PRICING WITH LENDERS

4 August 2017
PRICING WITH LENDERS

In the last few weeks we have seen mandates go out by all the banks saying that they will not be pricing loans as they previously have.  While mandates like this have gone out before, the difference with this one is that we are now seeing banks doing precisely this.

 

In recent years we saw banks offering massive discounts on interest rates and huge cash contributions.  The banks believed this aggressive pricing would secure growth but what it actually did was create a very unhealthy environment that was financially unsustainable.  Why?  Because clients could see that if they refinanced to other lenders they could secure cash incentives that were significant.  Banks generally conceded that for every client they lose it will take 2 new ones to replace them. 

 

The pricing wars seemed great for the consumer because they could access literally thousands of dollars just to change banks.  It was great for mortgage brokers because the demand for clients to refinance was huge.  But it was not healthy for the the banks who were funding this as it did not secure the growth they were looking for.  All we saw were a reassignment of the lending portfolio between each bank.  Clients were jumping from bank to bank just to get the cash incentives.  Some clients would do this every 6 months. 

 

So banks tried to address this with a cashback agreement whereby if a client refinanced their lending within 2 years they would have to pay some or all of their cash incentives back.  All that lead to was clients changing every 2 years as opposed to every 6 months.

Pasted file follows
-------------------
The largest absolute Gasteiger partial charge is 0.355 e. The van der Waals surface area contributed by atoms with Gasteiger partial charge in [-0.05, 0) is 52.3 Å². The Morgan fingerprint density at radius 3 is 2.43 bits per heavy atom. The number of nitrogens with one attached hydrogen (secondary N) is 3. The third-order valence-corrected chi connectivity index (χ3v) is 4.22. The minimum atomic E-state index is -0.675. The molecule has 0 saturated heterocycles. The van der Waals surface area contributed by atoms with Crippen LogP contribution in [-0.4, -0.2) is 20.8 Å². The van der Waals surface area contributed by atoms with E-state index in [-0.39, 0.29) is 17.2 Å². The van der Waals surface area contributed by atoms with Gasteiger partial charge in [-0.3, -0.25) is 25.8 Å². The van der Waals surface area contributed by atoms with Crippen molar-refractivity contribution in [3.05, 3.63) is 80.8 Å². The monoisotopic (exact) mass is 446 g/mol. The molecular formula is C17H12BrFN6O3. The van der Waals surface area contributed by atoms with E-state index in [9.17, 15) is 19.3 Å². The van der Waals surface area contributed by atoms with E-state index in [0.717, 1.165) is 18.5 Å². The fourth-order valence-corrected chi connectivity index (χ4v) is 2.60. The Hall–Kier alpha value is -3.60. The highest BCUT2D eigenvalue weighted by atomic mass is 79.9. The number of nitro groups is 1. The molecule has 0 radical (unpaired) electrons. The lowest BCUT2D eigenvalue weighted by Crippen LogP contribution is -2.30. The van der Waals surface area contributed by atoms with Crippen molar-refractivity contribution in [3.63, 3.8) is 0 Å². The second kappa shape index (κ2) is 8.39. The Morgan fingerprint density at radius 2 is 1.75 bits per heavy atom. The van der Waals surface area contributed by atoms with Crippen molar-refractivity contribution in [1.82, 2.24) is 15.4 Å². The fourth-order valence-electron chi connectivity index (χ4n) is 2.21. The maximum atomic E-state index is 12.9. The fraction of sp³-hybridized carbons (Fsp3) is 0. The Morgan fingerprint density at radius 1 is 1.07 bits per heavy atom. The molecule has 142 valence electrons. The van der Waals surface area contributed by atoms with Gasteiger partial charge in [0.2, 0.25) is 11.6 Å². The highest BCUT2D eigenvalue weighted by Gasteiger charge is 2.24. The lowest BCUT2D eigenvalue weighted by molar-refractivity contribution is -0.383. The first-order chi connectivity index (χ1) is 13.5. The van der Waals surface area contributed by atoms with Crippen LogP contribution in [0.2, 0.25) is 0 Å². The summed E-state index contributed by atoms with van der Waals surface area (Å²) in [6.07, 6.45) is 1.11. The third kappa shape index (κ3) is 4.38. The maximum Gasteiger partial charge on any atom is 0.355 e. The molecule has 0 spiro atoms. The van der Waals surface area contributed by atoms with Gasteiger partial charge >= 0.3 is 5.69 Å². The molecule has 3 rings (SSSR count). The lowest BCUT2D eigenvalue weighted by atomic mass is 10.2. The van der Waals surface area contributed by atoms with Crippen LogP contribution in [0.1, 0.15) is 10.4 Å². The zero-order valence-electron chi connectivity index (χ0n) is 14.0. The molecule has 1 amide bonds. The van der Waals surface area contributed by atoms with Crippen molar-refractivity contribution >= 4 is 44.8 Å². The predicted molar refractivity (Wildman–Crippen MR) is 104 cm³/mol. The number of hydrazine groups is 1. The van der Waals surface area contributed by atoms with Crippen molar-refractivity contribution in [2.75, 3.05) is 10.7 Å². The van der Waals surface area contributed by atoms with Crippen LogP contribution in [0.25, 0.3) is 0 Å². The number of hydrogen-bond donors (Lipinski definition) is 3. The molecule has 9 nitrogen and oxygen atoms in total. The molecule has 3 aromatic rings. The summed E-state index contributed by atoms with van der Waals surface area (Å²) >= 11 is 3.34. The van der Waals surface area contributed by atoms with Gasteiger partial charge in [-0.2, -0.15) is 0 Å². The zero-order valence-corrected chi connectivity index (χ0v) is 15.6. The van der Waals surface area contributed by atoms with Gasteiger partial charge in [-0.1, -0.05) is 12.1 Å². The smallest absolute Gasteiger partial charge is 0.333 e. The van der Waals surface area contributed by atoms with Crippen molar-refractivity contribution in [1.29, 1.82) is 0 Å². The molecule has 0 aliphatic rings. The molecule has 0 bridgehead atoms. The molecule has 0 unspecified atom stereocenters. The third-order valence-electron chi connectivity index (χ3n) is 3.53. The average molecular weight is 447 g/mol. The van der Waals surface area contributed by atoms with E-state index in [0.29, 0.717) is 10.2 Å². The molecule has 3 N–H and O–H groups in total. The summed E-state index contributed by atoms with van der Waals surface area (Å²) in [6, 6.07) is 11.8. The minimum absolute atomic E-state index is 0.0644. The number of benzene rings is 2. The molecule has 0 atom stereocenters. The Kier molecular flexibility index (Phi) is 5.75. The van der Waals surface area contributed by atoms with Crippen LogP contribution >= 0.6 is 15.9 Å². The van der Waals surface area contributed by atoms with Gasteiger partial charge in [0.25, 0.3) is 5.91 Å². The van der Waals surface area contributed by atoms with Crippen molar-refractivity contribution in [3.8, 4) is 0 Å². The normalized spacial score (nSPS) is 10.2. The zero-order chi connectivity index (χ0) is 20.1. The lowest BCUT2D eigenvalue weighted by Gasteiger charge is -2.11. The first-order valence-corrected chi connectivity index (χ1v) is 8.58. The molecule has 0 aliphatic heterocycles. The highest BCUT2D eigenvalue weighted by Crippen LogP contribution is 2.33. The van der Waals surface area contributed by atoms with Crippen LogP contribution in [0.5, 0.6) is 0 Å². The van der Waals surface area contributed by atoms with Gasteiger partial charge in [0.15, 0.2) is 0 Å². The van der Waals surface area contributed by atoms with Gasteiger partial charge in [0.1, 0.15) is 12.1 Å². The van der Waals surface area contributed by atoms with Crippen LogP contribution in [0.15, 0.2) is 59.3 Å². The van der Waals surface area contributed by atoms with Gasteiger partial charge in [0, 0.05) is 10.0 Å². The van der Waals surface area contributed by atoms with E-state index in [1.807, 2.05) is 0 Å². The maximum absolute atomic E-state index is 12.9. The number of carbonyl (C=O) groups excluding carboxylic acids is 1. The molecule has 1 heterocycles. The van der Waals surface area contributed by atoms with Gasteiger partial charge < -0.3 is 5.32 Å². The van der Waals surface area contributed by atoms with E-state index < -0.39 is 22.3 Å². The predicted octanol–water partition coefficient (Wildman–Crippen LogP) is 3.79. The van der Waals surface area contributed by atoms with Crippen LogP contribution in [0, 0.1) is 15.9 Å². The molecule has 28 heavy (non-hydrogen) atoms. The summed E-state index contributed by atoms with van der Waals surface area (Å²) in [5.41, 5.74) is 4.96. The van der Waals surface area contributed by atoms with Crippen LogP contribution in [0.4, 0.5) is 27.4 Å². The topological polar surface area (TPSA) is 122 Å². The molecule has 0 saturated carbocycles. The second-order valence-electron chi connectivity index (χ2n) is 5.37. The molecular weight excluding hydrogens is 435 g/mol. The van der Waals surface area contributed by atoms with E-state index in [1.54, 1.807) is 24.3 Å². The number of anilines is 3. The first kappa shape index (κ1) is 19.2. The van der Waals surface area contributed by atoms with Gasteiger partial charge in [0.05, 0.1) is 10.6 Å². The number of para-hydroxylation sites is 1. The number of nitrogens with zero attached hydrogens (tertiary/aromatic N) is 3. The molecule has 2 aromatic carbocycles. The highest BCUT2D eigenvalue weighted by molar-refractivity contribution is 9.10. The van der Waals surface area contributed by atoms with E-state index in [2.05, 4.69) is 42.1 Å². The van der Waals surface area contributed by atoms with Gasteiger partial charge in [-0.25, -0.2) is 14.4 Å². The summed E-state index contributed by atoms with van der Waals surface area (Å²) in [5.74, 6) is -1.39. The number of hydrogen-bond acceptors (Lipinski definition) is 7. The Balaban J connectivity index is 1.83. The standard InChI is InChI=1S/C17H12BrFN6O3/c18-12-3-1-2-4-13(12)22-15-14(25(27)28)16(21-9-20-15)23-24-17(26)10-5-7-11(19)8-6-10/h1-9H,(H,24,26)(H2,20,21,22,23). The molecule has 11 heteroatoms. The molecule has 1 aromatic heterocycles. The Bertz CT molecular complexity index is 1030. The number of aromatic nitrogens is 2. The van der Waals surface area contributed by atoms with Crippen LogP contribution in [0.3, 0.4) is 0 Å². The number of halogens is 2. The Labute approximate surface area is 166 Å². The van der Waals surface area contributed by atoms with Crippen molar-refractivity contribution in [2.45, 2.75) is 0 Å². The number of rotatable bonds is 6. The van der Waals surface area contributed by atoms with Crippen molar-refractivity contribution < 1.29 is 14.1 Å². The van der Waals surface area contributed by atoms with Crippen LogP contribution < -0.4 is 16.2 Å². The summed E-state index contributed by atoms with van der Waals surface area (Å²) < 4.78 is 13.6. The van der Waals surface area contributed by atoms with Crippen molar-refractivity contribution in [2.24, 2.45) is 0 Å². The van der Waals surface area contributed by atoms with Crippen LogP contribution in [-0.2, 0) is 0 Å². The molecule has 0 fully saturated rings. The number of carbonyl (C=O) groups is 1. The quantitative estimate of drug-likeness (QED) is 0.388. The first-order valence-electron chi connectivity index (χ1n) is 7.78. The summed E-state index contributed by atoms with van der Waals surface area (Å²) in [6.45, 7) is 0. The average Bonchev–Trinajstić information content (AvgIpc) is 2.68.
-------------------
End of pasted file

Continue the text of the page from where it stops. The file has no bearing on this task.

This has meant that banks’ profit margins have shrunk leading them to reassess this strategy.  While there seems to be some room to negotiate on the interest rates the most notable pricing difference is the offer of significantly less cash backs. 

 

We knew that unless the banks took a united front, this practice was not going to change.  If one bank would make a stand and offer a conservative pricing the client would simply take their loan to another to get a better pricing.  But now with this united front the message on pricing is clear, concise and more realistic not to mention sustainable. 

 

What this now means to the consumer is that they won’t see those crazy pricings.  What could have been offered even up to a month ago is now no longer on the table.  Clients will have to readjust their expectations in regards to the pricing they will get for their loans.  But what this means to the consumer and indeed the country is that the financial strength of the banks will continue to grow and as such be able to offer more choice in regards to who people can go with and what banks will ultimately be able to offer them.  As brokers we see this as a great move to stabilising the markets and providing more choice to clients.   

Published In The Whakatane Beacon

This post was written by

Trish Marsden - who has written 80 posts

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